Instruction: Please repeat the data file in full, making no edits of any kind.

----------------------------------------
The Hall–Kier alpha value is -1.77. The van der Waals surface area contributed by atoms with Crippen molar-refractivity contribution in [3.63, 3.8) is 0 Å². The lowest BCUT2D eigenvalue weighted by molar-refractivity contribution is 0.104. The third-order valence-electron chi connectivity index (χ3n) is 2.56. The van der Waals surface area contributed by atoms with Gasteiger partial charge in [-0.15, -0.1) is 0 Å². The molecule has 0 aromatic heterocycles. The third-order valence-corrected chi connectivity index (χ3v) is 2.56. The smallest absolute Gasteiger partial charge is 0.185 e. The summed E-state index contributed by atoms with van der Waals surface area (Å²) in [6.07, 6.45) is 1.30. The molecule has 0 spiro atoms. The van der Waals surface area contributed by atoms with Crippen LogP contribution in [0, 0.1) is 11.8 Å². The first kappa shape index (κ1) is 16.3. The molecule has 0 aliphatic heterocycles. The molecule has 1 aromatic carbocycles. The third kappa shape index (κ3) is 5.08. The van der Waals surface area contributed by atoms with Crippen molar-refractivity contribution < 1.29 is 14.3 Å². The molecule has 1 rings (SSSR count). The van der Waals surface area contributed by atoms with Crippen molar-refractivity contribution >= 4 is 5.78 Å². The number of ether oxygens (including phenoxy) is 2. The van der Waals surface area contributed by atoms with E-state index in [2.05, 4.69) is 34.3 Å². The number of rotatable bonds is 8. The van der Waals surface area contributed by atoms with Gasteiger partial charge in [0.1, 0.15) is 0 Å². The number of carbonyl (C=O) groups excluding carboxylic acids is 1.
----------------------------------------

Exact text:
The Hall–Kier alpha value is -1.77. The van der Waals surface area contributed by atoms with Crippen molar-refractivity contribution in [3.63, 3.8) is 0 Å². The lowest BCUT2D eigenvalue weighted by molar-refractivity contribution is 0.104. The third-order valence-electron chi connectivity index (χ3n) is 2.56. The van der Waals surface area contributed by atoms with Gasteiger partial charge in [-0.15, -0.1) is 0 Å². The molecule has 0 aromatic heterocycles. The third-order valence-corrected chi connectivity index (χ3v) is 2.56. The smallest absolute Gasteiger partial charge is 0.185 e. The summed E-state index contributed by atoms with van der Waals surface area (Å²) in [6.07, 6.45) is 1.30. The molecule has 0 spiro atoms. The van der Waals surface area contributed by atoms with Crippen LogP contribution in [0, 0.1) is 11.8 Å². The first kappa shape index (κ1) is 16.3. The molecule has 0 aliphatic heterocycles. The molecule has 1 aromatic carbocycles. The third kappa shape index (κ3) is 5.08. The van der Waals surface area contributed by atoms with Crippen molar-refractivity contribution < 1.29 is 14.3 Å². The molecule has 1 rings (SSSR count). The van der Waals surface area contributed by atoms with Crippen molar-refractivity contribution >= 4 is 5.78 Å². The number of ether oxygens (including phenoxy) is 2. The van der Waals surface area contributed by atoms with E-state index in [2.05, 4.69) is 34.3 Å². The number of rotatable bonds is 8. The van der Waals surface area contributed by atoms with Gasteiger partial charge in [0.1, 0.15) is 0 Å². The number of carbonyl (C=O) groups excluding carboxylic acids is 1.